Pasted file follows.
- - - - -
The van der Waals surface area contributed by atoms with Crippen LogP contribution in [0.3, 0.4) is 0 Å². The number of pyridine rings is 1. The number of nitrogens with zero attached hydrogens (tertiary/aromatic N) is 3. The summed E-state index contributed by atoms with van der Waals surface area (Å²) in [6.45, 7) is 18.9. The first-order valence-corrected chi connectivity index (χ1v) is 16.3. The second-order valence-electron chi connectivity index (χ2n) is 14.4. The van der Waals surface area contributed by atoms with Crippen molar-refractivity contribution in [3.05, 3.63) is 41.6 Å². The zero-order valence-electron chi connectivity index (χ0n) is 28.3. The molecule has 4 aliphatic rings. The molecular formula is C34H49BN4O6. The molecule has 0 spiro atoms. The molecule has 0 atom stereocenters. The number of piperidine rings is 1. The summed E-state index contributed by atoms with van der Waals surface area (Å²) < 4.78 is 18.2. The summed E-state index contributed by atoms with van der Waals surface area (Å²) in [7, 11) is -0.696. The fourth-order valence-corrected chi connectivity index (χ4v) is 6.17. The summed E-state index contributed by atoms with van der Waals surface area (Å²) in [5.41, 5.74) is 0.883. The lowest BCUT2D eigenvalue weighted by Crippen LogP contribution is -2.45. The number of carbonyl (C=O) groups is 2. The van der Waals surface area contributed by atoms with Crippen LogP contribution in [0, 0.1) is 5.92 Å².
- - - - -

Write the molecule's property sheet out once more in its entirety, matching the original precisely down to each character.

The van der Waals surface area contributed by atoms with Crippen LogP contribution in [0.3, 0.4) is 0 Å². The number of pyridine rings is 1. The number of nitrogens with zero attached hydrogens (tertiary/aromatic N) is 3. The summed E-state index contributed by atoms with van der Waals surface area (Å²) in [6.45, 7) is 18.9. The first-order valence-corrected chi connectivity index (χ1v) is 16.3. The second-order valence-electron chi connectivity index (χ2n) is 14.4. The van der Waals surface area contributed by atoms with Crippen molar-refractivity contribution in [3.05, 3.63) is 41.6 Å². The zero-order valence-electron chi connectivity index (χ0n) is 28.3. The molecule has 4 aliphatic rings. The molecular formula is C34H49BN4O6. The molecule has 0 spiro atoms. The molecule has 0 atom stereocenters. The number of piperidine rings is 1. The summed E-state index contributed by atoms with van der Waals surface area (Å²) < 4.78 is 18.2. The summed E-state index contributed by atoms with van der Waals surface area (Å²) in [7, 11) is -0.696. The fourth-order valence-corrected chi connectivity index (χ4v) is 6.17. The summed E-state index contributed by atoms with van der Waals surface area (Å²) in [5.41, 5.74) is 0.883. The lowest BCUT2D eigenvalue weighted by Crippen LogP contribution is -2.45. The number of carbonyl (C=O) groups is 2. The van der Waals surface area contributed by atoms with Crippen LogP contribution in [0, 0.1) is 5.92 Å².